This is at the beginning of the—Rackstraw kept a journal about painting these paintings, but also painting the razor-wire paintings that you saw toward the end. Here he’s talking about taking the train to Smith Street, the F train, which I know well.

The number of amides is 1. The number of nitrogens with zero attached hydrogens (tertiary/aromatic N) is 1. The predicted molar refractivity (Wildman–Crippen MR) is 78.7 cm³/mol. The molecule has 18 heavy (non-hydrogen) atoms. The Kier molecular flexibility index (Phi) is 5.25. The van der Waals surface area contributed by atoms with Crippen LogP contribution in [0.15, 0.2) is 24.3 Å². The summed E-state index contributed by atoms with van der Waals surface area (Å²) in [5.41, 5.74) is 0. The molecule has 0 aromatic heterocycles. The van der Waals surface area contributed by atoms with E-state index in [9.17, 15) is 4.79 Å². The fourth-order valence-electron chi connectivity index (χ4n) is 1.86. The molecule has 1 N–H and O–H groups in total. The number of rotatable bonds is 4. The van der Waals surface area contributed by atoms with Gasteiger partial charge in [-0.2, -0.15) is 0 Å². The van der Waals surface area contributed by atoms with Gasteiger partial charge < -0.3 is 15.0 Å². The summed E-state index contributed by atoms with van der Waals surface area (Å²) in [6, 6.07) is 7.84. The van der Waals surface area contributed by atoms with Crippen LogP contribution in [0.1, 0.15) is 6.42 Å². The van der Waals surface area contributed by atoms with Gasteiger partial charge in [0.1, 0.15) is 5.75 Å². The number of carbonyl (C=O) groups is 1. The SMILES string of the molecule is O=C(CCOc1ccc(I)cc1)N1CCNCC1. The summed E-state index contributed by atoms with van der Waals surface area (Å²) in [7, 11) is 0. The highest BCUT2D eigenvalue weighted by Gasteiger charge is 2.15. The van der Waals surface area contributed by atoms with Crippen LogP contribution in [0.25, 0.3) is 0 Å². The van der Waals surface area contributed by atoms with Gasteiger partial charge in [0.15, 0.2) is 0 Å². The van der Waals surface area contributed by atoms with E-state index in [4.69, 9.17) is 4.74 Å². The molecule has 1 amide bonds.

So I got off at Smith Street and wandered around. Last year I started two oil sketches near there, which might be worth continuing with. So I looked at these sites unimpressed, possible but not alluring. Last week I went to the Bronx to see the Urban Mythology Show; and though I have sometimes called myself a sociological rather than a landscape painter, I realized I had not been, as the curators are, interested in the sociology of the Bronx at all. Not the fortunes or misfortunes of the inhabitants, not the dereliction or the rehabilitation of the neighborhood. It was a wonderful mix of the topography, of engineering, transportation. It’s a fantasy combination of all these elements of urbanization, a spectacular combination: the river, railroad tracks, artisan shacks and shanties, bluffs, locks, landmarks, towers, bridges, clover leafs. The subject in a way is a vantage point: the Washington Bridge as a lookout point, a belvedere, onto countless elements that make up city life. It’s the panoramic point of view as a Whitman, where the individual life counts for little, but the collective life is an extraordinary meal of endless courses, rich. So what I’m doing that’s mystery? It’s the two great elevated systems: the subway overhead on one hand, the highway on the other. Two types of L, I think I could get them both on one picture. Could I? I think of Gerhard Richter who said there are no single images anymore, and I think of how annoyed I was with him. But perhaps with his thoughts quietly marinating in my unconscious, I made a seven part painting including six different views of objects at [the Chinati Foundation in Texas]. It occurred to me that I would make not one panorama combining the two hells, but a pair of images with one hell in each. I sat down and tried to draw the underside of the supporting structure of the Smith Street L with a minute vignette of the Gowanus Expressway off in the distance. It was an apathetic performance, unconvinced and half-hearted. I soon got up from the very uncomfortable curb I was punishing my ass on and walked off. I approached McDonald’s from the rear. Here was the subject, the golden arches, very dark and beautiful and austere against the light, everything, the lampposts, the L with its tiny progress of vehicles, and its tall slender piers, always crisp, sharp like a new photographer would make it. One of the new contingency guides…. The colors are crisp too. I’m thinking of working there with the easel I have with me would be hard. I walk on, planning to try this some other day. I walk along a U-shaped walk, ending up again under the Smith Street station but on the other side of the Gowanus Canal. Here are interesting things again that support a structure, and later on another view of it with the new drawbridge not quite finished.